Contrary to many folks out there, math was my favorite subject in school. I initially went to UVa to major in "Mathematics" and be an Algebra II teacher.......aaaand I majored in English and Religious Studies after my first calculus class. Maybe it was my Ukrainian professor who used to close his emails with, "Your Evil Professor, Daniel T.," who knows; and now she's working in a law office, you're thinking. Hm. When I was in high school I had a teacher named Mrs. Henley who made math kind of fun; she was really sweet and everybody loved her, which totally gives you the upper hand if you're a math teacher. I had her for Geometry and Trigonometry (I really don't remember anything about Trig except for three things: sin, cos, tan. That's kind of sad to me.) and both years, our class celebrated on March 14 by eating various pizzas and pies in honor of the constant Pi (3.14159265...). Clever idea, Mrs. Hen.
I've always wanted to make chocolate souffles, I can't really say why, maybe I just like the word "souffle." I studied about them in Mrs. Fletcher's Foods & Nutrition class at LHS, and I'm thinking of a movie where the main character makes chocolate souffles at least twice (Any guessers?) that always makes me want to bake some. When I read Lunch in Paris by Elizabeth Bard, she has recipes at the end of every chapter and one of the recipes is her French hubby's recipe: "Gwendal's Quick & Dirty Chocolate Souffle Cake." On Saturday, in honor of Pi Day (even though it was technically yesterday), I made this cake in my new aqua pie dish. So it is going on the chocolate cakery shenanigans list because it was an absolutely divine, like a perfect chocolate angel food cake. No butter, either; that's definitely the first cake I've ever made without butter or shortening. And I like the idea of making it in one dish because I didn't have anyone besides H. to eat it. Making 8 miniature souffles wouldn't have been the most practical thing to do, even though it would've been prettier. As souffles are made with lots of eggs and they puff up because of the egg whites, which facilitate wonderful airy-fluffiness, and my cake did eventually fall in the pie dish, but it still tasted wonderful. I tried to document the rise and fall (but caught mostly the fall). Also, I really really wanted to use this pie dish because I think it's adorable. And I don't really make pies. Ever. Unless it's a fudgy tart or, my personal favorite, Mom's chocolate bourbon pecan pie.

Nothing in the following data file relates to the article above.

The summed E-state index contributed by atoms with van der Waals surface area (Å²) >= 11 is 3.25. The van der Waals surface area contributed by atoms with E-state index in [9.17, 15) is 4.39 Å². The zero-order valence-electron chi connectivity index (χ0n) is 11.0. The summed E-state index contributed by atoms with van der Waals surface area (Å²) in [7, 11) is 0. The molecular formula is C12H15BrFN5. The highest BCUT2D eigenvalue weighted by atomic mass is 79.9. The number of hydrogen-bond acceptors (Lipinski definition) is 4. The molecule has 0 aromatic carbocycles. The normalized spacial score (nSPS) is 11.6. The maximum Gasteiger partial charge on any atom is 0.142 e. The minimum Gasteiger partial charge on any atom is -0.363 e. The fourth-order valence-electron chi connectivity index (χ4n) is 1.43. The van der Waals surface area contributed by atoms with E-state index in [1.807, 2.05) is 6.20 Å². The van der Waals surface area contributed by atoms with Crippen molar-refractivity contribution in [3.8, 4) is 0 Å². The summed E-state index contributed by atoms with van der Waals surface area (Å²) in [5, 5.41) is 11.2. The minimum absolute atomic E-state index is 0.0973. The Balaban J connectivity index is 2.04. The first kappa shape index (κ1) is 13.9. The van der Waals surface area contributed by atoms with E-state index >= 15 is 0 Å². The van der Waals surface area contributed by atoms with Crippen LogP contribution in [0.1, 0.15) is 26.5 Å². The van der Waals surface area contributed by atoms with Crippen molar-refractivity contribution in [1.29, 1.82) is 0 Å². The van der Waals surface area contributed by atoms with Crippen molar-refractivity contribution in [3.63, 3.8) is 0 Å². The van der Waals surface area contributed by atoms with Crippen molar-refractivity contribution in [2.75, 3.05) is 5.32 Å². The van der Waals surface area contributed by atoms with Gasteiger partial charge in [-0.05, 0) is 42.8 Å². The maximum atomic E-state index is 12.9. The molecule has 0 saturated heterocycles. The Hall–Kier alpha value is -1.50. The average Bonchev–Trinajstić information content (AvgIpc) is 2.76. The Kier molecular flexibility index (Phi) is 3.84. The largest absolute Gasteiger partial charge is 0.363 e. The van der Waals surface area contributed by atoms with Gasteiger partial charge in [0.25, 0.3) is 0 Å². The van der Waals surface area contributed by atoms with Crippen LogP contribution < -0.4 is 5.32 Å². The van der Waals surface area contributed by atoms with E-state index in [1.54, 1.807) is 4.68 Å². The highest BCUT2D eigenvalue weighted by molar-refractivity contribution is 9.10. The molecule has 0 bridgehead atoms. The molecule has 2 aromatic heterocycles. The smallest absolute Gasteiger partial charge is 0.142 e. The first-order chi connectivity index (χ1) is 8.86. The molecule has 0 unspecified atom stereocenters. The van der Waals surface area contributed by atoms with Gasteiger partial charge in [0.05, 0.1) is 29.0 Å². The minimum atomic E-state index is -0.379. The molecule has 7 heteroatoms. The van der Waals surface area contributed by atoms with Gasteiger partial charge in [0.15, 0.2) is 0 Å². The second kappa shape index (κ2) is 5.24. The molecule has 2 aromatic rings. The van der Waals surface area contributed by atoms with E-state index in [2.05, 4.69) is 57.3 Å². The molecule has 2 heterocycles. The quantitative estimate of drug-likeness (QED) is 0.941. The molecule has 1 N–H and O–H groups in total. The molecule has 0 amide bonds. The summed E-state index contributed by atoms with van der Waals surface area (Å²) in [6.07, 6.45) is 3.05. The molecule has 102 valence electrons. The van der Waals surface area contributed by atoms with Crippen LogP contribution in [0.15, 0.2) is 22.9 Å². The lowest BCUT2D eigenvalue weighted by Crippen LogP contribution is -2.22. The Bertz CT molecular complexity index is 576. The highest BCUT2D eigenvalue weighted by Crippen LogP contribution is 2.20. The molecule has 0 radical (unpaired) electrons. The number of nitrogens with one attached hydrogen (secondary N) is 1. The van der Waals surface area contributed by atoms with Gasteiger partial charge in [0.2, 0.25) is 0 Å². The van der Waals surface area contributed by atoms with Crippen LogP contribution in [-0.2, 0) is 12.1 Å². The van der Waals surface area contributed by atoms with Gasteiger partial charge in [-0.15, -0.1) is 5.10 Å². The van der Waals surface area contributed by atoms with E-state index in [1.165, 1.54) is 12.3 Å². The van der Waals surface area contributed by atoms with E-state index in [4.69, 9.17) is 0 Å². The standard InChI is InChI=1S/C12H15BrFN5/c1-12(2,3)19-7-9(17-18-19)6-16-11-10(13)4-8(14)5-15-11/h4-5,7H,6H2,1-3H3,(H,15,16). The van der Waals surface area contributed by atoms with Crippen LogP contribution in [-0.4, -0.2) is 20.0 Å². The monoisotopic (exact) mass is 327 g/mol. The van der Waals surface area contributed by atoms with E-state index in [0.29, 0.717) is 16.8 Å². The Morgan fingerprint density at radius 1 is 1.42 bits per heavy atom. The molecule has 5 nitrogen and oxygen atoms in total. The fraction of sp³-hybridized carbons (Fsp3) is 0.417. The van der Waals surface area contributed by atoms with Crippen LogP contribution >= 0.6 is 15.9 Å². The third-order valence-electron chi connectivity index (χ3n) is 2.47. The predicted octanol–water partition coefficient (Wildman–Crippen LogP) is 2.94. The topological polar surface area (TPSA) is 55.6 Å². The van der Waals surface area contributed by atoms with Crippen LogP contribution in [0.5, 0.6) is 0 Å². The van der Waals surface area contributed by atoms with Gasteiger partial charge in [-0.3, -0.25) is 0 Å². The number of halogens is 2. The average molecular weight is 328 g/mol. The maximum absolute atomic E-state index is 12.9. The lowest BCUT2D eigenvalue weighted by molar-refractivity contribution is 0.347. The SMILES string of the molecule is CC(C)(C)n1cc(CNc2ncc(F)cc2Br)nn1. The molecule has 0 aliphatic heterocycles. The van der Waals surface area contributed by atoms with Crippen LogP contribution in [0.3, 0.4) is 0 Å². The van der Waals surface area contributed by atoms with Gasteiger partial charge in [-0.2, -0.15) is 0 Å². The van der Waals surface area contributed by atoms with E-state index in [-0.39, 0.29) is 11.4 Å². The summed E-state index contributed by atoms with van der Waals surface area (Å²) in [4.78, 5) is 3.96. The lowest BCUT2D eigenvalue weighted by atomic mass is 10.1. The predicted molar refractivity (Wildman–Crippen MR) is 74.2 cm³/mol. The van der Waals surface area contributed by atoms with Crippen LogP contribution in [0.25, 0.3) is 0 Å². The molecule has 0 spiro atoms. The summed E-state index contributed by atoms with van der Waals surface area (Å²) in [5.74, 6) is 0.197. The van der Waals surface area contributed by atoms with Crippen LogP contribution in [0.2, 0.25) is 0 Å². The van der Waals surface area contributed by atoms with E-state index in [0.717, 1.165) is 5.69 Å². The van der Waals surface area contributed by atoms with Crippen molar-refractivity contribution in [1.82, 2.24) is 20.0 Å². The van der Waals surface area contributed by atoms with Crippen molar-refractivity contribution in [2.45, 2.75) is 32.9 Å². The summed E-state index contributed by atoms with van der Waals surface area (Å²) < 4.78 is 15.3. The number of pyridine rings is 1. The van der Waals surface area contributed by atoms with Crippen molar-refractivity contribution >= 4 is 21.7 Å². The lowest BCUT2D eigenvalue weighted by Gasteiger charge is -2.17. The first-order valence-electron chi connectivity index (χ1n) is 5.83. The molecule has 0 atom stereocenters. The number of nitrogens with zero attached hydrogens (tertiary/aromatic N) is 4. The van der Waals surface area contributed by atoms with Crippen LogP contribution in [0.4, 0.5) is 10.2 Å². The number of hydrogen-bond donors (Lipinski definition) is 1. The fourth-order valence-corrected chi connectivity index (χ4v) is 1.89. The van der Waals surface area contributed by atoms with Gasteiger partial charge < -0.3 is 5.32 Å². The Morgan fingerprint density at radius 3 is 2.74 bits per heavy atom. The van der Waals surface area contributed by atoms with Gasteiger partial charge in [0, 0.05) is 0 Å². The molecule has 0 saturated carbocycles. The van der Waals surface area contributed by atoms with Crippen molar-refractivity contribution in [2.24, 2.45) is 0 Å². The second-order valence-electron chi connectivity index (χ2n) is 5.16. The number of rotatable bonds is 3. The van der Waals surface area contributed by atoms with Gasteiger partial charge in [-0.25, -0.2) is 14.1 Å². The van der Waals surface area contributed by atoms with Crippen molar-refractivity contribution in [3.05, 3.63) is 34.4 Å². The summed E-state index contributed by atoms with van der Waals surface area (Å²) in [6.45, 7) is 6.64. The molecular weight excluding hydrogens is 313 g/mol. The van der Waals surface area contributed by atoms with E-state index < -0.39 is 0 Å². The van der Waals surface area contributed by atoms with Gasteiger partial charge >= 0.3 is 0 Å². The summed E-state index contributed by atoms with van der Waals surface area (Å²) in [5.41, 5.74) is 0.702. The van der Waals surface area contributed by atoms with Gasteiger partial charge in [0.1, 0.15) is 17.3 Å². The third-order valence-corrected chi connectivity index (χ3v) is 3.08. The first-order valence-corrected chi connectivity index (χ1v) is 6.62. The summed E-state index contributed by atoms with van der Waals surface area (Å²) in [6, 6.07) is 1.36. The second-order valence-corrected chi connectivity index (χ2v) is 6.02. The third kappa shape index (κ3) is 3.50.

Here's the chocolate souffle prior to oven-time.
I have a major problem of wanting to peep in on my baking creations while they're in the oven. The problem is, I read somewhere that every time you open up the oven door while it's on, you lose 25 degrees, which demotes even baking and is also a waste of power. But because my Barbie oven has neither a light, window nor more than one oven rack, I feel like I'm in a dream kitchen that has an oven made post-1945 with all the amenities mentioned above. I could sit in front of the oven window the whole time.
Here it is directly out of the oven!
This thing started falling just a couple of minutes after I took it out of the oven.
But I obviously didn't care; I kept cutting the infamous Chambers Family Slivers out of this chocolate souffle cake. I'm admitting that this gene has been passed on to me. For those who don't know, the Chambers Family Sliver phenomenon is one characterized by all the women on my mother's side of the family, Granny, daughters and granddaughters all included, who cut teensy weensy little slices of desserts, over and over again. We like to believe that the sliver is a manifestation of eating in moderation; however, two slivers often turns into eating a whole row of brownies or a whole pie without even realizing it. This cake did not last 24 hours. It was phenomenal and I will definitely be making it again! I would guess that this cake was comparable to eating a chocolate cloud if such a thing exists; it was light, fluffy and very air.